Remembering Sania Khan: the Pakistani-American photographer who spoke out against her abusive marriage
The 29-year-old was murdered by her ex-husband after she bravely shed light on the reality of divorce and escaping domestic violence as a South Asian woman.
16 Aug 2022
Content warning: This article contains mention of domestic violence, murder and suicide.
Remembering Sania Khan: the Pakistani-American photographer who was killed for facing up to her abuser Scrolling through instantly forgettable dance videos and Love Island clips on TikTok, occasionally you come across snapshots of people’s lives that stay with you. One such video was of a young woman, her dark brown eyes, swollen with tears, staring at the camera. The caption said:
“Going through a divorce as a South Asian woman feels like you failed at life sometimes. The way the community labels you and the pressure to stay because of what people will say is isolating… it makes it harder for women to leave marriages that they shouldn’t have been in to begin with.”
It was one of a series of heartfelt TikTok videos posted by Sania Khan, a 29-year-old photographer from Chicago who documented her painful journey as a Pakistani woman going through divorce under the name @geminigirl_099.
Sania used social media to promote her work as a photographer, and began posting about her divorce in May. Her account won her a loyal following for bravely shedding light on the stigma of being a woman who dared to end a marriage in the conservative communities of Pakistani society. Sania’s videos resonated with women who saw their own stories in hers.
One TikTok user, @Neellya_ wrote: “Keep being you. I was disowned by my family and we have come back a full circle. Don’t compromise your values for someone else’s.”
“I don’t show my face because I come from a very conservative family, I wish it wasn’t like this but I’m proud of you for refusing to stay silent,” wrote @courageouscook_speaks.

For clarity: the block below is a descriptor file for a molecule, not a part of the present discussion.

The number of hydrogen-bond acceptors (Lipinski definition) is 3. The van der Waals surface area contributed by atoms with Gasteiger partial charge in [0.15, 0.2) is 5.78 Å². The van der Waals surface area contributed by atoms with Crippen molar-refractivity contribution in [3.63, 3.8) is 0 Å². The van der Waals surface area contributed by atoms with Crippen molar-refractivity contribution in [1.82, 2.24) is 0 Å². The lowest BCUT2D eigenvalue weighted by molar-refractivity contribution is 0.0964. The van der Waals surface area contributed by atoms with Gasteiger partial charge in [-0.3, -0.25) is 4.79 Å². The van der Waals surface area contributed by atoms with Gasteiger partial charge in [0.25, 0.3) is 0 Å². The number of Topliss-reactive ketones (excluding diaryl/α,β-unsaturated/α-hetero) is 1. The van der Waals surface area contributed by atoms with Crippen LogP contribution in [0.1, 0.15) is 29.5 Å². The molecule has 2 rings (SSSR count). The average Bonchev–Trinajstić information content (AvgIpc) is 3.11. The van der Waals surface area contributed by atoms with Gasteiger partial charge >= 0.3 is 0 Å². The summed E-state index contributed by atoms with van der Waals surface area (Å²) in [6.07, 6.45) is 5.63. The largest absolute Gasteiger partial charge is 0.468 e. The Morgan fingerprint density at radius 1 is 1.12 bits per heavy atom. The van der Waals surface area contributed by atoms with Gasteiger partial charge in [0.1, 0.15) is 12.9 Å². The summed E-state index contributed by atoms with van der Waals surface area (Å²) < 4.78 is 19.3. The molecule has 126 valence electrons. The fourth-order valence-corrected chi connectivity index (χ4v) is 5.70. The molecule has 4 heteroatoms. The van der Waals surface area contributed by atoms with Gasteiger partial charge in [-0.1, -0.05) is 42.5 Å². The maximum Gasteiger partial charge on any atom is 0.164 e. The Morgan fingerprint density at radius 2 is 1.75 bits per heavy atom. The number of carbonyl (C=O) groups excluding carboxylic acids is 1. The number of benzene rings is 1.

Sania hoped sharing her experience would start a movement for change within the South Asian community, and even save other women from the difficulties she had endured.
In one of her last videos, she talked about starting a new life and even getting a tattoo to celebrate a birthday she almost didn’t reach after her ex-husband Raheel Ahmad tried to kill her in December last year. Yet, this was the last birthday she would see. Sania was murdered a month later.
Raheel, 36, had driven over 700 miles from Georgia to Sania’s apartment in Chicago, where he shot her dead before turning the gun on himself on 18 July.
Sania’s murder shone a spotlight on how patriarchal attitudes and stigma around divorce forces many women to stay in abusive marriages, with often devastating consequences.
While domestic violence is an issue that affects people of all ethnicities, cultures and faiths in every part of the world, in the US, the intersectionality of patriarchal culture and lax gun laws means women are more likely to be killed in a domestic violence situation. According to the National Coalition Against Domestic Violence, the presence of a gun increases the risk of homicide by 500%.
“When it comes to domestic violence in the Pakistani community, the approach to is to dismiss, minimise or, worse, completely deny that the issue exists,” says Robina Niaz, founder of Turning Point, one of the oldest domestic violence organisations for Muslim women in the US. In 2021 alone, Turning Point supported more than 300 women and girls who had faced domestic abuse.
“Since cultural [and] patriarchal interpretation of women’s right to divorce takes precedence over facts, it’s harder for women to speak out because often their own families do not believe or support them,” she says.
Although Sania’s marriage wasn’t arranged in the traditional sense, it was strongly encouraged by both families. Sania and Raheel married last June, but it wasn’t long before red flags began to show. Raheel was jealous and controlling, making Sania wear conservative outfits and deciding who she was friends with.
“It’s harder for women to speak out because often their own families do not believe or support them”Robina Niaz
“He was lying about how old he was. He made a fake Tinder profile with all her photographs too. I am not sure what the motivation was for that – maybe to see how many men would want her. Then she found out he was cheating on her,” Gabriella Antonia Bordó, one of Sania’s best friends, tells gal-dem.